This is the fifth or sixth post on the subject here on TTAC in the last three years. Apparently most of the commenters don't remember this judging from the reaction. Mercedes objected to this new refrigerant because of the test results they found. Rather than obey what they saw as a silly order, Mercedes has steadfastly refused to use the new refrigerant. The EU seat jockeys passing out orders have been mightily distressed by a mere car company giving them the middle finger and telling them to frack off and have another think. BMW and VW have backed up Mercedes, and so has the German government, which is why the EU is contemplating going after them for disobedience, and giving them 60 days to respond as to why they shouldn't be punished. Over the last three years, Honeywell, with a brand new factory in China to make this monopolistic refrigerant, have sponsored further tests with the SAE, which are in direct disagreement in findings with Mercedes' position. The SAE says it's safe. Mercedes says it isn't. Now, in the history of modern chemicals, many have turned out to be poisons or gross pollution. DDT is the main one. Mercedes is blowing the whistle on this stuff prior to its widespread use. Given their opposition, surely the safe thing to do is to not introduce the stuff, since it is of no commercial benefit for Mercedes to object - the opposite is true But, as usual, the makers say it's safe and have a factory to pay for, so again as usual, the human race rushes to use something even when a red flag is raised. The prudent thing is to use something else, which is why the German car industry is trying to get CO2 systems to work. But logic rarely trumps special interests with a spare buck or two to spend in advocacy. I hope Mercedes wins against the odds stacked against them.

    • See 1 previous
    • Tedward Tedward on Mar 12, 2014

      wmba that was a phenomenal comment +1000 From a purely self-interested perspective you could point out that the one party who has to ultimately accept full liability for the automobile and it's systems is the one objecting here. That, more than anything, is what has been raising my interest in this issue. If this continues to escalate I would hope the car companies would actually make their case to the general public. This entire subject is 100% completely off the mainstream awareness and the product is rapidly spreading in use on both sides of the Atlantic.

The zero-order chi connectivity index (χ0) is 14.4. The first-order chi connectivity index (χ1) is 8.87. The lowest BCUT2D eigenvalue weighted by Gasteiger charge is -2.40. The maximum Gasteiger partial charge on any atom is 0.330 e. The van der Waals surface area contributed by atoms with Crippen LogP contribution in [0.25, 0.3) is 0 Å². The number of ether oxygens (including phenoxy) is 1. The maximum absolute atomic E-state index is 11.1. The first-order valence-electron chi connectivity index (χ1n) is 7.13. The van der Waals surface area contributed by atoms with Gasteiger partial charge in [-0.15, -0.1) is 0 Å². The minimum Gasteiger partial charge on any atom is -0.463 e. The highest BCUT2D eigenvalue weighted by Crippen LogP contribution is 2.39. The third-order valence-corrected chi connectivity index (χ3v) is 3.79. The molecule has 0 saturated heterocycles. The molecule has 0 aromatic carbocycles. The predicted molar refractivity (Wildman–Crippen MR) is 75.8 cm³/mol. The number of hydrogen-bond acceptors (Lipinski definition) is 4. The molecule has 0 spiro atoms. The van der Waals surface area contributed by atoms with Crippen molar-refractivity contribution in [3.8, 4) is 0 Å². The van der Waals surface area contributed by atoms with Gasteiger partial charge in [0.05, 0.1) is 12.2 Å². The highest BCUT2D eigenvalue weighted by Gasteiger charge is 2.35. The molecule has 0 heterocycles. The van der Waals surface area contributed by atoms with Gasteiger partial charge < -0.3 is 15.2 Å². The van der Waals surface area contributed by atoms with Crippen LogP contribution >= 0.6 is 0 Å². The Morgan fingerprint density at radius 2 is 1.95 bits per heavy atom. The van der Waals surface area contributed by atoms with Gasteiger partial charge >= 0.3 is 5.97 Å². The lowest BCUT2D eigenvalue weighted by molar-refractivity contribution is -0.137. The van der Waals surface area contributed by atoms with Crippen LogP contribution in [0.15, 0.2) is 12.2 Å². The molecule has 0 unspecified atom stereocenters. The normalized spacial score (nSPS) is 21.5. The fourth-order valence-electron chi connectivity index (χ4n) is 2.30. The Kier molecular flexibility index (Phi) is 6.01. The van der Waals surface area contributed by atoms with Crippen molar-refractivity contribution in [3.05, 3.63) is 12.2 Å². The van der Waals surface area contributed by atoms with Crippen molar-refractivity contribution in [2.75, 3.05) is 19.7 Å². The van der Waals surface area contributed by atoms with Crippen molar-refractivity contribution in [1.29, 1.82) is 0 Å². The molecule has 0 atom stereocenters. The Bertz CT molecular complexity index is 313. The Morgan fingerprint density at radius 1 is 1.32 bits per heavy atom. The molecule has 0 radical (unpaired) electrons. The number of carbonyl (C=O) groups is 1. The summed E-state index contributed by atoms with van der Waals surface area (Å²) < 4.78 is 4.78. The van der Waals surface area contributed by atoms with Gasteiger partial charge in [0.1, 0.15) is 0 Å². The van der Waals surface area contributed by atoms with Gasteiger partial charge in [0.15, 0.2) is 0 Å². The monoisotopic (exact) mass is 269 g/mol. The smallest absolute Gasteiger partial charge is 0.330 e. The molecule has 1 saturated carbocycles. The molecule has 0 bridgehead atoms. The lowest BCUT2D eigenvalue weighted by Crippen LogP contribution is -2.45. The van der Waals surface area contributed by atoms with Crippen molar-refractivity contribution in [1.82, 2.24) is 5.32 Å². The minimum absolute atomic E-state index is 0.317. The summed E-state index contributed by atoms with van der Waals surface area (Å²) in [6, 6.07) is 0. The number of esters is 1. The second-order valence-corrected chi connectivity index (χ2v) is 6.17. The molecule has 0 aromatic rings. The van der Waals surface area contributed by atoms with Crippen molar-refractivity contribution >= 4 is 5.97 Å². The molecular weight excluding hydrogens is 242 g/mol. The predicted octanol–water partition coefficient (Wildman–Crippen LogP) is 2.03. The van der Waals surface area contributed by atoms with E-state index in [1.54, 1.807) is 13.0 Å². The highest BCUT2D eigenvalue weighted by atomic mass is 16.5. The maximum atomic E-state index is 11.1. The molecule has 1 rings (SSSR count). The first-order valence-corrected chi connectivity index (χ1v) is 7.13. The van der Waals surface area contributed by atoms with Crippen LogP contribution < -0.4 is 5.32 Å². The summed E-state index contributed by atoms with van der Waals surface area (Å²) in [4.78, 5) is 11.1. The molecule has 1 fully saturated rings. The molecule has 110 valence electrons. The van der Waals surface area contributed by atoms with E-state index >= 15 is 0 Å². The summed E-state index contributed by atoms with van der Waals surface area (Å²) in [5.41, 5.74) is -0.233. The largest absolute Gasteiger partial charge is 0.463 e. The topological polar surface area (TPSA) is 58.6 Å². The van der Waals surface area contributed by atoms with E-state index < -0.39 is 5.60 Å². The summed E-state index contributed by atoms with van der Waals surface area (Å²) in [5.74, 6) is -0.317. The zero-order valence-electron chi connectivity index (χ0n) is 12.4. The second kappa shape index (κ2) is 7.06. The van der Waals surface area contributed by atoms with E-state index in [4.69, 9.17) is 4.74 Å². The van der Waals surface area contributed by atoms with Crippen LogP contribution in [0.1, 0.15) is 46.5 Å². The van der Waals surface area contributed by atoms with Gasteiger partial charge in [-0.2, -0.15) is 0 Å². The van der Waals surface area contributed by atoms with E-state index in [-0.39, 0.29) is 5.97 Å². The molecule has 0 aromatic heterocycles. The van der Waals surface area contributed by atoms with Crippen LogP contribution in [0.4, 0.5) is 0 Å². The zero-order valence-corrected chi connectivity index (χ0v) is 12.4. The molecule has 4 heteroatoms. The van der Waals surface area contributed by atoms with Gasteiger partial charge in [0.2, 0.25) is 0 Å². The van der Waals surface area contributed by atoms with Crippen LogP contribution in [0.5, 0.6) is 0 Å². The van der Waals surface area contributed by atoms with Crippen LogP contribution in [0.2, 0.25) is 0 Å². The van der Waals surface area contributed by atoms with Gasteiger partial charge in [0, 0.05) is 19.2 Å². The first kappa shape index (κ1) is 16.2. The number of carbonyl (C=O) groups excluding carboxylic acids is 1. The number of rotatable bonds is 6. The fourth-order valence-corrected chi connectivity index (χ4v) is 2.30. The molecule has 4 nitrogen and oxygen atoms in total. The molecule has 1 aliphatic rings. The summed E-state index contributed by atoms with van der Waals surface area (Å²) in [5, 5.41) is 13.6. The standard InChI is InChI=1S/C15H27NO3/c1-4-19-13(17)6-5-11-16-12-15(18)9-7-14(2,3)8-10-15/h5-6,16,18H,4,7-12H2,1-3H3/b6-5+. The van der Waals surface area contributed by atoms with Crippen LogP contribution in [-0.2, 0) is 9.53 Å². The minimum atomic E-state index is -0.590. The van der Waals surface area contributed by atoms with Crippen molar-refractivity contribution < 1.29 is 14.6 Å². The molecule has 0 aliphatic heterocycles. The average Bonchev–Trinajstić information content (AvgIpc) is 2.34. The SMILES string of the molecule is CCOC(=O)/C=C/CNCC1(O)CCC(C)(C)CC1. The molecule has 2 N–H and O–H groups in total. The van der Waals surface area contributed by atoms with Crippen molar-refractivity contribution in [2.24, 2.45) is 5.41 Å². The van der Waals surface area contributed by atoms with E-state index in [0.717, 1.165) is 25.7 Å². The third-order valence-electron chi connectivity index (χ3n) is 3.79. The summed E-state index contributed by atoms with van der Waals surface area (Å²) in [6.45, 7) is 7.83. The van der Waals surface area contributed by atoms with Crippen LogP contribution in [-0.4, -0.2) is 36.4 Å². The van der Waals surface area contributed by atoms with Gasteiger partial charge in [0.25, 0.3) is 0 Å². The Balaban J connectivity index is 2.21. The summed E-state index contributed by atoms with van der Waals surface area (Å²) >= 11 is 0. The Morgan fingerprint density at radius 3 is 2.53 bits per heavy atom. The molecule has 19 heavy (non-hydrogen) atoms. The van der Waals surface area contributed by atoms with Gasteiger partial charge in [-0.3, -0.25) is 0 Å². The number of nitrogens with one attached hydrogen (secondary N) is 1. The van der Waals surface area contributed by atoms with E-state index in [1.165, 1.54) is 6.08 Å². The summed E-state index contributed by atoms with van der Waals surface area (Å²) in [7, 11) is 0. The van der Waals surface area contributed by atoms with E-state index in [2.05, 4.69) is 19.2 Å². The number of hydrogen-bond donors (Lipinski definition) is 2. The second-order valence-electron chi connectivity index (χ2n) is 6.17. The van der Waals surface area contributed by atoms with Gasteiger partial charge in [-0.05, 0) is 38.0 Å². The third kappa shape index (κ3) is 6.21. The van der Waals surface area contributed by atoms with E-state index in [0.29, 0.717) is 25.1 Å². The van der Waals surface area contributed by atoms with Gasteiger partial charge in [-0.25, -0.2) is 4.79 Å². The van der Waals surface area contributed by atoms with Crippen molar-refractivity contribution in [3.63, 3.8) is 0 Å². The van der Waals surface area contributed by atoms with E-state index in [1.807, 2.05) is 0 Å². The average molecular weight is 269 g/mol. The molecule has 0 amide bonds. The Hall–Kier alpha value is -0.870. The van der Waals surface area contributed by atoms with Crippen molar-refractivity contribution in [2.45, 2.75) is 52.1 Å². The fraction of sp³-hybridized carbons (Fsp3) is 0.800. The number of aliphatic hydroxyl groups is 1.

• RHD This looks like a lead balloon. You could buy a fantastic classic car for a hundred grand, or a Mercedes depreciationmobile. There isn't much reason to consider this over many other excellent vehicles that cost less. It's probably fast, but nothing else about it is in the least bit outstanding, except for the balance owed on the financing.
  • Jeff A bread van worthy of praise by Tassos.
  • Jeff The car itself is in really good shape and it is worth the money. It has lots of life left in it and can easily go over 200k.
  • IBx1 Awww my first comment got deletedTake your “millennial anti theft device” trope and wake up to the fact that we’re the only ones keeping manuals around.
  • ToolGuy "Images © 2023 Tim Healey/TTAC; Mercedes-Benz"• I bet I can tell you which is which.